Is The Spider On Face Snapchat Filter Harmless Or Traumatic? We Asked A Psychologist

Parents are pranking their kids with a filter showing a tarantula crawling across their face. Is is ever okay to scare your child?
HuffPost UK

Halloween might be behind us, but that hasn’t stopped parents from continuing the scare fest with their kids. Many are taking great delight in using a new Snapchat filter where a superimposed spider crawls across their child’s face.

While some kids don’t seem bothered by the filter (totally chill, you guys), others have been filmed crying hysterically. In one clip, a toddler tries desperately to bat the tarantula away, but to no avail.

The video, which has more than 100,000 likes, has divided the internet. Some believe it’s harmless fun, while others say it’s traumatic for young children. One wrote: “I don’t see what’s funny. I have a little four-year-old and I can’t imagine doing something like this to her.”

It raises the question: is it ever okay to scare your child?

“It’s all about balance and knowing your kids,” says Dr Amanda Gummer, a psychologist specialising in child development and founder of Fundamentally Children. “I think by not doing it [scaring them] you’re depriving your kids of learning opportunities.”

It can also help children to be more empathetic, she says. By being on the receiving end of the joke, they will have empathy and won’t go too far with their own jokes in the future. So where do the boundaries lie with pranking your kids? Here’s what you need to know.

Assess whether they can handle it.

If you’re considering playing a scary prank on your child, assess whether they’ll be able to handle it emotionally.

You know your children, says Gummer. If they are generally happy, safe, secure, they know they’re loved and they feel okay in themselves, then it’s probably not going to do any lasting damage. But if they’re vulnerable, struggling or even just having a bad day, it could have negative repercussions.

In general, you do need to be able to play a prank on a child and help them learn it’s just a joke, she says. So it’s worth assessing how they react to scary jokes. “If the kid is inconsolable and has nightmares for weeks afterwards, you’ve probably got someone who’s a bit more sensitive and needs a bit more caution around those kinds of issues,” she says.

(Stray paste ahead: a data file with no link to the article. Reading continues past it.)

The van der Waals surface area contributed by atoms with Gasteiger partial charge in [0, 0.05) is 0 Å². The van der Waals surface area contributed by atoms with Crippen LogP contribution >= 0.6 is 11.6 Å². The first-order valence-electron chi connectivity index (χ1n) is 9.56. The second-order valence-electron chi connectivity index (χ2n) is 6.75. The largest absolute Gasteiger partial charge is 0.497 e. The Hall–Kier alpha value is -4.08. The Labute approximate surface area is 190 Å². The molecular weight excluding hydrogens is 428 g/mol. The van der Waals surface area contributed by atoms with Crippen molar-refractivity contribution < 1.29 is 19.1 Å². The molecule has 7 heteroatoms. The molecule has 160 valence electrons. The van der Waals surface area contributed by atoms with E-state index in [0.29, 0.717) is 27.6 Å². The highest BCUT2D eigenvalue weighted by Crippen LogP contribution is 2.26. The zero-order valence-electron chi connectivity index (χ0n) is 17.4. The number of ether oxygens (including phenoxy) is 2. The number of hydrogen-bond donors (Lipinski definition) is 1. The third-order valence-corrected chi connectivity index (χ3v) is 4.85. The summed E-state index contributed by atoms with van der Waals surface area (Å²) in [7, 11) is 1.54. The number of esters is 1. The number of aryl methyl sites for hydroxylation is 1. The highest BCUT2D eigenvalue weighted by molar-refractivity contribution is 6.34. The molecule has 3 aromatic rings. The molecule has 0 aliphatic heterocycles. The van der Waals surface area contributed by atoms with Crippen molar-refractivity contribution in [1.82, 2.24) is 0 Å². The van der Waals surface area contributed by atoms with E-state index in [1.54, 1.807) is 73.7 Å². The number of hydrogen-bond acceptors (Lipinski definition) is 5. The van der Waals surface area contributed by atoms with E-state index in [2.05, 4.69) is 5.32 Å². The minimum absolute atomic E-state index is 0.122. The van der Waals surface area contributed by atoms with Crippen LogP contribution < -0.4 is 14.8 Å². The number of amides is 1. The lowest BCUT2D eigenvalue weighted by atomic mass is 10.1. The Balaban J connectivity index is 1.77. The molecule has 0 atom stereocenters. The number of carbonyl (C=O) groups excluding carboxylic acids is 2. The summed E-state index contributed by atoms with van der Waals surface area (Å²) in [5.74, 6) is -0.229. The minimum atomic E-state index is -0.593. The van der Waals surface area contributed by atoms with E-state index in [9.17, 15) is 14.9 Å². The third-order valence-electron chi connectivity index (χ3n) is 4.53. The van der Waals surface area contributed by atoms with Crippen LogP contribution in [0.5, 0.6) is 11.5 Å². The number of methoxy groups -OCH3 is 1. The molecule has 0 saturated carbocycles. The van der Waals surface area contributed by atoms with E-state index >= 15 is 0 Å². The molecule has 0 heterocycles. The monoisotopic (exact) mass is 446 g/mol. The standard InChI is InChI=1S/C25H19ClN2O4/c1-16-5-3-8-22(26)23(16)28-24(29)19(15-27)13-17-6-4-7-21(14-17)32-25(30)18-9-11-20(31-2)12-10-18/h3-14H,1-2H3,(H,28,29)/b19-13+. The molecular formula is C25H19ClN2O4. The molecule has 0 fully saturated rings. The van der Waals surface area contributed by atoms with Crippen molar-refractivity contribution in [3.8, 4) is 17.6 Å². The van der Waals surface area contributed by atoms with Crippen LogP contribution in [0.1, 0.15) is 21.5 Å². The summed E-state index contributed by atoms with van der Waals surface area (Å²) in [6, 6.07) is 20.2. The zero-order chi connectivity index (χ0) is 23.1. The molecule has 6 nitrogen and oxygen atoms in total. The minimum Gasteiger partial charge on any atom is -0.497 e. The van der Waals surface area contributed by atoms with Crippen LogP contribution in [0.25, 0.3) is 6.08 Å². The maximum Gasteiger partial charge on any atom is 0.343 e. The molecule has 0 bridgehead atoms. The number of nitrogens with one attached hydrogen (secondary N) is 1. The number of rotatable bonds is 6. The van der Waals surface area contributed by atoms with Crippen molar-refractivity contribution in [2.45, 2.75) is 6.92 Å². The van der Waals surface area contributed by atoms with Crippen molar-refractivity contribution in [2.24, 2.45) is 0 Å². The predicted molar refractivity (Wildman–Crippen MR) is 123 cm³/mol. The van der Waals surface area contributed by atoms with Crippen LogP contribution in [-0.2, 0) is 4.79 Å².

Figure out whether it’s age-appropriate.

As a rule of thumb, if a child is not old enough to understand the explanation of the prank, then they’re not old enough to be scared.

Speaking about the spider Snapchat filter, Gummer says with two-year-olds, it feels like it “might just be mean”, but with five-, six-, seven-year-olds, it can be more of a family joke.

“You could argue that 30 seconds of ‘oh my god, oh my god’ and then them realising it’s just a joke actually teaches them quite an important lesson,” adds Gummer. “And if that’s the way it happens, then great. But if they’re having nightmares for the next three weeks, [that’s] not so great.”

LSOphoto via Getty Images

Think about the context.

How well the “scare” lands with your child also depends on the context, explains Gummer. “If it’s a joke that all the family are in on and all of the kids are a bit freaked out by it – but then they can all have a laugh about it afterwards – that’s fine,” she says.

“If it’s everyone ganging up on the youngest member of the family and making them feel terrified, then no [that’s not ok].”

Don’t make the prank too elaborate.

Another video that recently went viral on social media was of a mum who dressed up in a costume that looked like she was being abducted by an alien. In the video, her worried kids ran after her.

Situations like this can be tricky, says Dr Gummer, as a child’s imagination can run wild and they might then actually fear that aliens are going to come and take away their mum. Again, this depends on age and the individual child.

Instead, keep it simple. Jumping out from behind a tree or doing a trick, such as pretending your thumb has been chopped off, are ways you can scare children – then quite quickly let them in on the secret without traumatising them, she says.

This teaches children to learn not to take everything at face value and to do some critical thinking, she explains, but not to the extent that it becomes difficult to do that.

And finally, make sure you explain the joke.

When the joke’s over, explain to your kids what has happened and give them a hug to make sure they feel safe.

And next time, let them have a go. “Let them try the costume on afterwards, let them pretend to be an alien, let them put a spider on their mum’s face,” she says. “They might not still like it, but it won’t traumatise them.”